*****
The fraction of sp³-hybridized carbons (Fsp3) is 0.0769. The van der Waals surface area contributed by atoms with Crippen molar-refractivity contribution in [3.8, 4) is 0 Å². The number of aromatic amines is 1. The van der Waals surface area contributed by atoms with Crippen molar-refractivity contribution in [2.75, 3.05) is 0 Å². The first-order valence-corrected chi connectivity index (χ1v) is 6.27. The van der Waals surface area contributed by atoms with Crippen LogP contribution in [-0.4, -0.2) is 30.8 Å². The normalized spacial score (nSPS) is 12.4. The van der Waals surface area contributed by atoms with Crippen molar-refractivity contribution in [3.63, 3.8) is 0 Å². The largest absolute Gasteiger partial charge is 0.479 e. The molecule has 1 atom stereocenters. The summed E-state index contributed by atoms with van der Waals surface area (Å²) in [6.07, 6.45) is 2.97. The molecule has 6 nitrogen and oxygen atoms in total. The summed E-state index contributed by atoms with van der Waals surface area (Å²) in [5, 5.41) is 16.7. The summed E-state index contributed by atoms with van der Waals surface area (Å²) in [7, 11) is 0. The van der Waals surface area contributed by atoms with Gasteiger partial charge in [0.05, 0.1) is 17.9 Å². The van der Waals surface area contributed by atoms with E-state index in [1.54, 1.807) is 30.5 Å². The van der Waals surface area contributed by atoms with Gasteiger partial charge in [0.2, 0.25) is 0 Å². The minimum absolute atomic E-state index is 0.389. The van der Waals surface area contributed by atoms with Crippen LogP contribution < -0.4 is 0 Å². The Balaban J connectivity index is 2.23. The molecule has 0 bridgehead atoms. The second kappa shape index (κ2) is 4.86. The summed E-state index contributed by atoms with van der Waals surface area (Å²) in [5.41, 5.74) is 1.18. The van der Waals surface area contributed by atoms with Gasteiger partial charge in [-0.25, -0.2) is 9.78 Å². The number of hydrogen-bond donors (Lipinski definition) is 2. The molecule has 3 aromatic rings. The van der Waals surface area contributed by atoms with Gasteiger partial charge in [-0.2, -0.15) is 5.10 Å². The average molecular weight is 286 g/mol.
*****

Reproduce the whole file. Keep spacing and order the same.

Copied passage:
The fraction of sp³-hybridized carbons (Fsp3) is 0.0769. The van der Waals surface area contributed by atoms with Crippen molar-refractivity contribution in [3.8, 4) is 0 Å². The number of aromatic amines is 1. The van der Waals surface area contributed by atoms with Crippen molar-refractivity contribution in [2.75, 3.05) is 0 Å². The first-order valence-corrected chi connectivity index (χ1v) is 6.27. The van der Waals surface area contributed by atoms with Crippen LogP contribution in [-0.4, -0.2) is 30.8 Å². The normalized spacial score (nSPS) is 12.4. The van der Waals surface area contributed by atoms with Crippen molar-refractivity contribution in [3.63, 3.8) is 0 Å². The largest absolute Gasteiger partial charge is 0.479 e. The molecule has 1 atom stereocenters. The summed E-state index contributed by atoms with van der Waals surface area (Å²) in [6.07, 6.45) is 2.97. The molecule has 6 nitrogen and oxygen atoms in total. The summed E-state index contributed by atoms with van der Waals surface area (Å²) in [5, 5.41) is 16.7. The summed E-state index contributed by atoms with van der Waals surface area (Å²) in [7, 11) is 0. The van der Waals surface area contributed by atoms with Gasteiger partial charge in [0.05, 0.1) is 17.9 Å². The van der Waals surface area contributed by atoms with E-state index in [1.54, 1.807) is 30.5 Å². The van der Waals surface area contributed by atoms with Gasteiger partial charge in [0.2, 0.25) is 0 Å². The minimum absolute atomic E-state index is 0.389. The van der Waals surface area contributed by atoms with Crippen LogP contribution < -0.4 is 0 Å². The Balaban J connectivity index is 2.23. The molecule has 0 bridgehead atoms. The second kappa shape index (κ2) is 4.86. The summed E-state index contributed by atoms with van der Waals surface area (Å²) in [5.41, 5.74) is 1.18. The van der Waals surface area contributed by atoms with Gasteiger partial charge in [-0.25, -0.2) is 9.78 Å². The number of hydrogen-bond donors (Lipinski definition) is 2. The molecule has 3 aromatic rings. The van der Waals surface area contributed by atoms with Gasteiger partial charge in [-0.2, -0.15) is 5.10 Å². The average molecular weight is 286 g/mol.